Having the free space to challenge opinion and perceived convention is key to progress in politics, the movement for civil liberties, in business and generally in all aspects of life. It is rare for articles on free speech to be given space in our media, so I was delighted to see Carolyn Leckie write on this topic in The National and both parties kindly allowed me to post the article to share with others. The following text is as printed on the 8th of December:
I once had a fleeting run in with Quentin Tarantino. He had come to Glasgow to promote his film Death Proof and I was amongst a group of feminists protesting against what we considered to be glorification of misogyny.
Quentin wasn’t exactly pleased to see us. At one point he wagged his finger in my face, while angrily denouncing us.
He didn’t get the irony of defending his freedom of expression by denying ours.
Freedom of expression is an idea that almost everyone supports in principle. But as soon that principle is put to the test in the real world, the consensus falls apart and the arguments begin.
When three Renfrew SNP councillors last week demonstrated their contempt for the Smith Commission report by publicly burning a copy, reactions were polarised. They were also confused.
Thinking about whose freedom is being defended helps me make sense of it.
Some people might regard the actions of the three councillors as crass and tasteless. Others might see them it as harmless piece of political theatre designed to make a bold public statement, like tearing up a leaflet or walking out of a conference.
In my view, the only thing the councillors were guilty of is a lack of tactical nous. You don’t need to be around much in Scottish politics to recognise a scene ripe to be exploited by opportunistic, faux outrage.
What are the ‘outraged’ challenging exactly? You may not agree with protesting against Tarantino – but at least that demonstration was based on a coherent political analysis. Our world systematically exploits, objectifies and kills women in their millions. Feminist protestors are challenging abuse of power and oppression of women.
Who were the maligned councillors oppressing? No one. They were making a point, however insensitively. When one Labour MP compared their actions with those of the Nazi regime, he spectacularly fails to understand power and tyranny. The Nazis were intent on systematically wiping out every trace of the ideas contained in the books he ordered to be burned. One charred copy of the Smith Commission report prevents no-one from reading it.
The real risk here is that the manufactured ‘offence’ of the nae-sayers has a chilling effect on the diverse, vibrant democratic discourse unleashed by the referendum.
Which is exactly what some politicians want. In a speech last week, Gordon Brown said – rather vaingloriously for a soon-to-retire backbench MP – that he was “pressing the reset button” because “it’s time to move on from two years of talk of constitutional change.”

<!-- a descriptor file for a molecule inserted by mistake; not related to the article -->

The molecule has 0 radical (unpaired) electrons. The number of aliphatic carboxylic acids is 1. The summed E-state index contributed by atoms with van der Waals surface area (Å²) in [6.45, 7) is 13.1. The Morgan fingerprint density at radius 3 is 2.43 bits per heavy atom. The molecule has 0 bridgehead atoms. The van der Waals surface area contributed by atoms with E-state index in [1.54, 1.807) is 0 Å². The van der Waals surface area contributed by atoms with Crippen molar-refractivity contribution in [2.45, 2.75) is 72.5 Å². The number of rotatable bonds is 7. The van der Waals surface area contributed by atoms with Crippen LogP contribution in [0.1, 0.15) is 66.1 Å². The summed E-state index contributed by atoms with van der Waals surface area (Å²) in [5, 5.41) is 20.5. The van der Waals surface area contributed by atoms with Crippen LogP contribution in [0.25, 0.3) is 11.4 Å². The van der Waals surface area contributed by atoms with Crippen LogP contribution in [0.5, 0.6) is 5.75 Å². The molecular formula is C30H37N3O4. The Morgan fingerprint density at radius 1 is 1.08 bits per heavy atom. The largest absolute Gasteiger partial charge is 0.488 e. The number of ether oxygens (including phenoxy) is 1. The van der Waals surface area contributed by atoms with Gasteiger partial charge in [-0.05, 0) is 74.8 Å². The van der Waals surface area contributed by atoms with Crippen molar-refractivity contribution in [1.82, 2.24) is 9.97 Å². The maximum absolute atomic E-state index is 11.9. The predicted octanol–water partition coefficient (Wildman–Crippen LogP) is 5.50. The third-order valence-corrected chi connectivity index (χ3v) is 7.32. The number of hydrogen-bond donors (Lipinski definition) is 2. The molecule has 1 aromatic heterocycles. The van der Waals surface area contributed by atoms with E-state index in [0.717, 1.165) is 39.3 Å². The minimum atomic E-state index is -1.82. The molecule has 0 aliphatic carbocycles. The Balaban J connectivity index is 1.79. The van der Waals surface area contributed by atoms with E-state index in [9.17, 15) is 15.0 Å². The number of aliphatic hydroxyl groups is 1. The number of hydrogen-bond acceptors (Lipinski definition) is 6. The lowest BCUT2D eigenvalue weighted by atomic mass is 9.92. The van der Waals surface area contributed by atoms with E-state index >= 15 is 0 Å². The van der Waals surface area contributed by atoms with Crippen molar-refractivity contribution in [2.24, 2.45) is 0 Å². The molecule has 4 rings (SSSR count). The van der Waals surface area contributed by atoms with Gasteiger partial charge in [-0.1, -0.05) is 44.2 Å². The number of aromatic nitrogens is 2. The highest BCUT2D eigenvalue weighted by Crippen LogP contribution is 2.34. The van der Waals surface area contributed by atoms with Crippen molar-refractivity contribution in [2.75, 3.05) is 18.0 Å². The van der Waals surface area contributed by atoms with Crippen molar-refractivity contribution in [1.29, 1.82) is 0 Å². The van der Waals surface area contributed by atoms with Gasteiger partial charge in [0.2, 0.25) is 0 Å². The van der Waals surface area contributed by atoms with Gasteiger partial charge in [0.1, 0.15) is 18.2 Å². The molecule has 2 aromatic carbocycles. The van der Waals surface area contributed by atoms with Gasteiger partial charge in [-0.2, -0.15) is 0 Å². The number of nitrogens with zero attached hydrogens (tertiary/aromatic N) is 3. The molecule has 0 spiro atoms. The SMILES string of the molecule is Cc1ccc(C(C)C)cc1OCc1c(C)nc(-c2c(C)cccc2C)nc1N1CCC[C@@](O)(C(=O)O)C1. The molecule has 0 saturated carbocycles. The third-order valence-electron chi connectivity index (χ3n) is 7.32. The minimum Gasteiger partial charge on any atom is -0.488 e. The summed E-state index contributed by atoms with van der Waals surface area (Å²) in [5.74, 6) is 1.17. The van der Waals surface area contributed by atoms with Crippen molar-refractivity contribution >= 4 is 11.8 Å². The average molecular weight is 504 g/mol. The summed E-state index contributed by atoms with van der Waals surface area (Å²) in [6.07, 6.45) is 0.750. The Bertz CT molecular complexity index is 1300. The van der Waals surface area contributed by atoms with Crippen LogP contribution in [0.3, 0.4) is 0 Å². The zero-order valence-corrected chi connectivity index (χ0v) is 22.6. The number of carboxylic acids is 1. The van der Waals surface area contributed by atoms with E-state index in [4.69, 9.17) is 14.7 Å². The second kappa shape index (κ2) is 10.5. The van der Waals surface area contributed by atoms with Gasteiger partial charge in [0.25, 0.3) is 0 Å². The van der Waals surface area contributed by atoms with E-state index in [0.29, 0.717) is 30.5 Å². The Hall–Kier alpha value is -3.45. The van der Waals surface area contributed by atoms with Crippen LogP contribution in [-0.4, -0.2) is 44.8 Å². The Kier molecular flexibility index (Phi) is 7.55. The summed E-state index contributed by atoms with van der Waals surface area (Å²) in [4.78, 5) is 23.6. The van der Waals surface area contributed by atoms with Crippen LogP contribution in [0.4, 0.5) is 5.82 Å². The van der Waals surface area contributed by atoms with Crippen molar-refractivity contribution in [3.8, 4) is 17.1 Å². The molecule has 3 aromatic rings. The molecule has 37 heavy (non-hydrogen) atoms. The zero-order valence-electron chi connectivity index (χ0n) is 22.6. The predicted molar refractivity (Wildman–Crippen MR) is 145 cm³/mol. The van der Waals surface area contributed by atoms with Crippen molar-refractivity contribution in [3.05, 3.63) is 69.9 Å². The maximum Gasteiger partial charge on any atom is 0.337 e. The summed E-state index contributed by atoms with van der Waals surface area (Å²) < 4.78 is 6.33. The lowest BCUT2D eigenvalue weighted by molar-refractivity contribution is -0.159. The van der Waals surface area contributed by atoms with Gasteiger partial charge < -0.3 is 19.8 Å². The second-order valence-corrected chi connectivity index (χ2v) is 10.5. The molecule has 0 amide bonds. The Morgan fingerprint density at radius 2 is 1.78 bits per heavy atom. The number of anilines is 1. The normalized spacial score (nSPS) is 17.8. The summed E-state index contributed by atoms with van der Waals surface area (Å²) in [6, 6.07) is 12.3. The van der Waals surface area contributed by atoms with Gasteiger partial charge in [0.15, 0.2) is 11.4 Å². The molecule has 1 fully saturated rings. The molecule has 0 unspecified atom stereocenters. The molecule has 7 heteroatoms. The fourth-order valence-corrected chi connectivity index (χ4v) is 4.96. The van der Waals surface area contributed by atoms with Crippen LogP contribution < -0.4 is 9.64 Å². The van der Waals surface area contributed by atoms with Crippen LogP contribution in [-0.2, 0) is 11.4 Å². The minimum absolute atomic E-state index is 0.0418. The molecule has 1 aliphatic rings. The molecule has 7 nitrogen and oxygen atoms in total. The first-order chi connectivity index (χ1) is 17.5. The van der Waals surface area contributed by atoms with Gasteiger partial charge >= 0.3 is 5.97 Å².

And, conveniently, diverts attention from the really momentous news of the week – like truly radical land reform and conclusive fiscal proof that we’re far from ‘better together’.
But that doesn’t let us Yes voters off the hook. Supporting independence is not equivalent to supporting every policy that comes out of the SNP Government.
Take the Offensive Behaviour at Football legislation which has led to political expression being criminalised. One Celtic fan was arrested last week at Tynecastle for wearing a ‘Free Palestine’ T-shirt. Under pressure to justify the arrest, SNP MSP John Mason bizarrely agreed that wearing a ‘Yes’ badge could have you up before the Sheriff. Seriously? That’d be a pretty scary precedent.
Don’t get me wrong, I’ve had a few train journeys ruined by tanked-up football supporters. But it wasn’t the content of ‘The Sash’ or ‘The Boys of the Old Brigade’ that bugged me. It was the total lack of respect for other passengers, the volume and the aggression. The issue is men in tribes behaving badly.
There’s a few folk on Twitter who think the way to independence is to act like some monolithic ‘united’ bloc that should voluntarily suspend all critical faculties until Independence Day has been and gone.
This is not the way to a better country. I have disagreed fervently with SNP policies while sharing a friendly platform with SNP Ministers on the Yes trail. That is one of my abiding joyous memories of the campaign. Ideas – conflicting, contradictory, sometimes chaotic – were given a space. They were welcomed and nurtured. Lots of people disagreed with me. Brilliant.
Can we carry that on, please? It’s such a contrast to the petty point-scoring and political trivia that predated the referendum.
We all have a responsibility to create an environment where political ideas can thrive without an Arctic freeze descending on passionate flames. And to contribute to a democracy in which governments can make ‘U-turns’ and be praised rather than vilified. It’s difficult, though – especially when your opponents are entirely focused on ruthlessly exploiting the slightest mistake.
But I don’t think the right response is to batten down the hatches. If that happens, the hope, empowerment and energy unleashed by the referendum will be snuffed out. Sometimes flames don’t always spread in the direction you’d like them to. The price of a genuine movement is that you can’t control it.
But that’s preferable to the dank and dismal alternative of politics as they were. Good folk I know on the No side will recognise that.